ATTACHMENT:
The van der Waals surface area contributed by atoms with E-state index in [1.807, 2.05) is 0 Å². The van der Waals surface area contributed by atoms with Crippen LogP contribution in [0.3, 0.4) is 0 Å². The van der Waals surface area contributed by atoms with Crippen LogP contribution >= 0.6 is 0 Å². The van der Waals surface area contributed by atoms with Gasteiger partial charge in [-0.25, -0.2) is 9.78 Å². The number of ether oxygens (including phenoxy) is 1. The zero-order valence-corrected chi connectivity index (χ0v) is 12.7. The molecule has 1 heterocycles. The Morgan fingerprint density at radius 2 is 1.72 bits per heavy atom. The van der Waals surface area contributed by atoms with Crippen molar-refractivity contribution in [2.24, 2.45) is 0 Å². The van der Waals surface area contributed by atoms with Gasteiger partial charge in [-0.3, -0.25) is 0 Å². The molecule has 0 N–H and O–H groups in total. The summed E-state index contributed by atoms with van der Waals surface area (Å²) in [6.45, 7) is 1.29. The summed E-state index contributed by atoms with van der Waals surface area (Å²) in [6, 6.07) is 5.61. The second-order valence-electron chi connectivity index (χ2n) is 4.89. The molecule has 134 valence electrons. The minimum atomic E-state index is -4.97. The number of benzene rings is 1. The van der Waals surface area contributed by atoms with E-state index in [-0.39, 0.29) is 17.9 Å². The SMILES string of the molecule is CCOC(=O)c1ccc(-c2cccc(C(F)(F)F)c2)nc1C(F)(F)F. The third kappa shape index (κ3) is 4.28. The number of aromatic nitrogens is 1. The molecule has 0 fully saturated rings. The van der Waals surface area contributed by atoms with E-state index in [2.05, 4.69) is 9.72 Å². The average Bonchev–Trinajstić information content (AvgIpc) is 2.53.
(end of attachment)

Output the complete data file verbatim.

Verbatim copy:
The van der Waals surface area contributed by atoms with E-state index in [1.807, 2.05) is 0 Å². The van der Waals surface area contributed by atoms with Crippen LogP contribution in [0.3, 0.4) is 0 Å². The van der Waals surface area contributed by atoms with Crippen LogP contribution >= 0.6 is 0 Å². The van der Waals surface area contributed by atoms with Gasteiger partial charge in [-0.25, -0.2) is 9.78 Å². The number of ether oxygens (including phenoxy) is 1. The zero-order valence-corrected chi connectivity index (χ0v) is 12.7. The molecule has 1 heterocycles. The Morgan fingerprint density at radius 2 is 1.72 bits per heavy atom. The van der Waals surface area contributed by atoms with Crippen molar-refractivity contribution in [2.24, 2.45) is 0 Å². The van der Waals surface area contributed by atoms with Gasteiger partial charge in [-0.3, -0.25) is 0 Å². The molecule has 0 N–H and O–H groups in total. The summed E-state index contributed by atoms with van der Waals surface area (Å²) in [6.45, 7) is 1.29. The summed E-state index contributed by atoms with van der Waals surface area (Å²) in [6, 6.07) is 5.61. The second-order valence-electron chi connectivity index (χ2n) is 4.89. The molecule has 134 valence electrons. The minimum atomic E-state index is -4.97. The number of benzene rings is 1. The van der Waals surface area contributed by atoms with E-state index in [-0.39, 0.29) is 17.9 Å². The SMILES string of the molecule is CCOC(=O)c1ccc(-c2cccc(C(F)(F)F)c2)nc1C(F)(F)F. The third kappa shape index (κ3) is 4.28. The number of aromatic nitrogens is 1. The molecule has 0 fully saturated rings. The van der Waals surface area contributed by atoms with E-state index in [2.05, 4.69) is 9.72 Å². The average Bonchev–Trinajstić information content (AvgIpc) is 2.53.